Changes between and of Initial VersionVersion 15Ticket #4859

07/19/12 18:34:36 (9 years ago)

Updated the description with a more expansive spec. Hopefully this will be useful to ashfall. Others should feel free to expand upon it.


  • Ticket #4859

    • Property Keywords ipv6 added
    • Property Owner set to ashfall
    • Property Cc Ralph Meijer added
  • Ticket #4859 – Description

    initial v15  
    1 When a user enters a hostname, and possibly also a port number and / or service description, either implicitly or implicitly, they just want the connection to work.  They probably don't care about IPv4/v6 distinctions, or round-robin DNS, or how the network is set up, they just have a vague idea of where the service is and it should work.
     1= The Goal =
    3 The right way to do this would be to do the following:
     3The user wants to enter the name of a particular host, and connect as quickly as
     4possible. They may also want to enter a port number or service name.
    5   - use getaddrinfo to resolve the name/service all the way, or, if we want a "native" implementation of this, use DNS (which I think is basically the same):
    6     - maybe first do an SRV lookup to determine where a given service is hosted.  (The service type for this lookup might be information implicitly provided by the application rather than the user, but for an NetCat-style tool the user might want to enter it too.)
    7     - do a DNS lookup to get all A/AAAA/CNAME records for the name in question.
    8     - maybe some mDNS too!
    9   - Simultaneously fire off connection attempts for all of the unique resulting IP/port combinations.  (For some protocols or some networks, I suppose you might want to do this in serial instead, but doing it in parallel is likely to be faster.)  When the first one comes back, that's your winner; deliver the connection notification to the application.
    10   - If they all fail, report a failure when the last one fails.
     6The application developer wants to let the user do that, and just use a
     7simple-to-construct endpoint to do all the work involved in that.
    12 I could swear there's an RFC (or possibly several) which describes this, but I can't find it.  The `getaddrinfo` vaguely describes a similar approach but provides a lame implementation.
     9= The Problems =
     11Name resolution and routing are not always sensibly connected.  In particular,
     12it is very common for networks to automatically configure their
     13clients with local IPv6 addresses and happily resolve remote IPv6 addresses, but be
     14misconfigured in such a way as to not route IPv6 past the border gateway.  It
     15isn't even that unusual for the network, or a particular host on it, to publish
     16an internal IPv6 address that, for whatever reason, won't even respond to IPv6
     19The fact that it doesn't route IPv6 at all means that you don't get any feedback
     20that your connection attempt isn't working besides the eventual timeout from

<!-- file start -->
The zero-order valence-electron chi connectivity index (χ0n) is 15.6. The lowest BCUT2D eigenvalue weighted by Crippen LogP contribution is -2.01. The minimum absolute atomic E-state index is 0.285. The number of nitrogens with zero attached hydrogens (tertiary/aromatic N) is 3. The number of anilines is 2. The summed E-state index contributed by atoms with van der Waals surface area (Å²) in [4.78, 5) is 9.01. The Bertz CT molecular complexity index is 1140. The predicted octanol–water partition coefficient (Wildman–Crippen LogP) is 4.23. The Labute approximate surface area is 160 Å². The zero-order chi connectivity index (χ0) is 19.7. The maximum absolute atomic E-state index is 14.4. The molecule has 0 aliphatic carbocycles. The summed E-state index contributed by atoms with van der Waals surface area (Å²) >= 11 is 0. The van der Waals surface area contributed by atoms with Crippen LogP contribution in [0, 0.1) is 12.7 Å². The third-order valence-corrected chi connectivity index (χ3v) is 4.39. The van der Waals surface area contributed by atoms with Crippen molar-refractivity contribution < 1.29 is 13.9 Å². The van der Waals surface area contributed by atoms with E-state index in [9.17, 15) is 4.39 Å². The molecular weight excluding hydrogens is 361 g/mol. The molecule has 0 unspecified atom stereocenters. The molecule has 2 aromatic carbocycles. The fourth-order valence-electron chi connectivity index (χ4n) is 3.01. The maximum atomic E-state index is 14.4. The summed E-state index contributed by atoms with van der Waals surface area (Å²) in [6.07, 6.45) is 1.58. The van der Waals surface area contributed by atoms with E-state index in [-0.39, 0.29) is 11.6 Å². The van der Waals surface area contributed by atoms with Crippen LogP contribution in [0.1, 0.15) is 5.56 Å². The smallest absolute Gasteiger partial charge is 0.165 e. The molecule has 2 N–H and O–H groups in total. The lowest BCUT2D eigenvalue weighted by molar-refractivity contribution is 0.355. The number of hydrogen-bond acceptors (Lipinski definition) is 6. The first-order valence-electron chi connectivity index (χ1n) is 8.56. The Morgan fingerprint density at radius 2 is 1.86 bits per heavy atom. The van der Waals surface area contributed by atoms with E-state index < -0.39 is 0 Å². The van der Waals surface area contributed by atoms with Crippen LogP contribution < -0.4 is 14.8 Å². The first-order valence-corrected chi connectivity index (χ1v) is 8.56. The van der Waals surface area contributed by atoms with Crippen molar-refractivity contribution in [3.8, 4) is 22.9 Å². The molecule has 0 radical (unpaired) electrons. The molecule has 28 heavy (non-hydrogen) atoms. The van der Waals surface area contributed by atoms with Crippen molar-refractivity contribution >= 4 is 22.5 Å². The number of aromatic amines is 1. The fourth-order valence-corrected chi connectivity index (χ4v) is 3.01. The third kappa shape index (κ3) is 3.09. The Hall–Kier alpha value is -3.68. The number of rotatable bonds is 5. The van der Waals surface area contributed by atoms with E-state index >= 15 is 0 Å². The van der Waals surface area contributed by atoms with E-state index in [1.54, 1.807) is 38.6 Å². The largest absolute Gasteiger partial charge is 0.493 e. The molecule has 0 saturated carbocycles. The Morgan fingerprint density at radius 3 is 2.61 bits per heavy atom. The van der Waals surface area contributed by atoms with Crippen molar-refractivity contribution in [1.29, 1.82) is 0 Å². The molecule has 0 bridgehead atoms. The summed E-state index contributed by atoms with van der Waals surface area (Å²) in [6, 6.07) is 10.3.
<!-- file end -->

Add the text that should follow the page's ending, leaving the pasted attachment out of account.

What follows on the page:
21your first SYN packet.
     23Of course, IPv6 isn't the only reason a network or nameserver may be
     24misconfigured in this way.  Un-connectable hosts happen all the time; it's just
     25that this is a particularly common problem that one hits when talking about
     26switching from a naive IPv4 configuration connection to a more sophisticated
     27multi-address-family approach.  Really though, even if you're doing IPv4
     28correctly, you'll hit it sometimes.
     30= The Solution =
     32We should follow [ the relevant specification]
     33and resolve all possible connectable addresses under the given host name /
     34service name combination using `getaddrinfo`.  (While we should not rule out a
     35truly asynchronous version of `getaddrinfo`, this involves trying to parse a lot
     36of platform-specific policy and it would be best to keep that work separate.)
     38Then, as said specification suggests, we should attempt to connect to them in
     39the order in which they are returned, as that is the preferred order.  However,
     40as some addresses may not respond promptly enough, we should initiate several
     41attempts in parallel.
     43If everything's working properly, the first attempt will complete quickly and we
     44won't even make the second one.  If there's a little bit of lag, the first
     45attempt should still have an advantage over the second by virtue of the fact
     46that it initiated faster and lag should affect them equally, it'll complete
     47first, and we will cancel the second one.
     49In the case that one or more of the addresses is going to time out for some
     50reason, the user won't have to wait for every one to time out in turn; they'll
     51be timing out in parallel.
     53In order to conserve resources, and to avoid bugs where user code gets invoked
     54twice, once one connection attempt has succeded, we should cancel all the
     55outstanding ones.
     57It would be useful to represent this internally as one unit which converts the
     58hostname/service pair into a list of endpoints, and then a separate unit which
     59implements connecting in parallel to a list of endpoints.  It may be useful in
     60the future to expand the name-resolution portion of this to generate endpoints
     61which do something custom (for example: resolve "hostnames" by looking at an
     62OpenSSH format `ssh_config` file with `Host` lines in it, then doing the process
     63recursively to resolve the real underlying hostnames and using `conch` to
     64actually connect).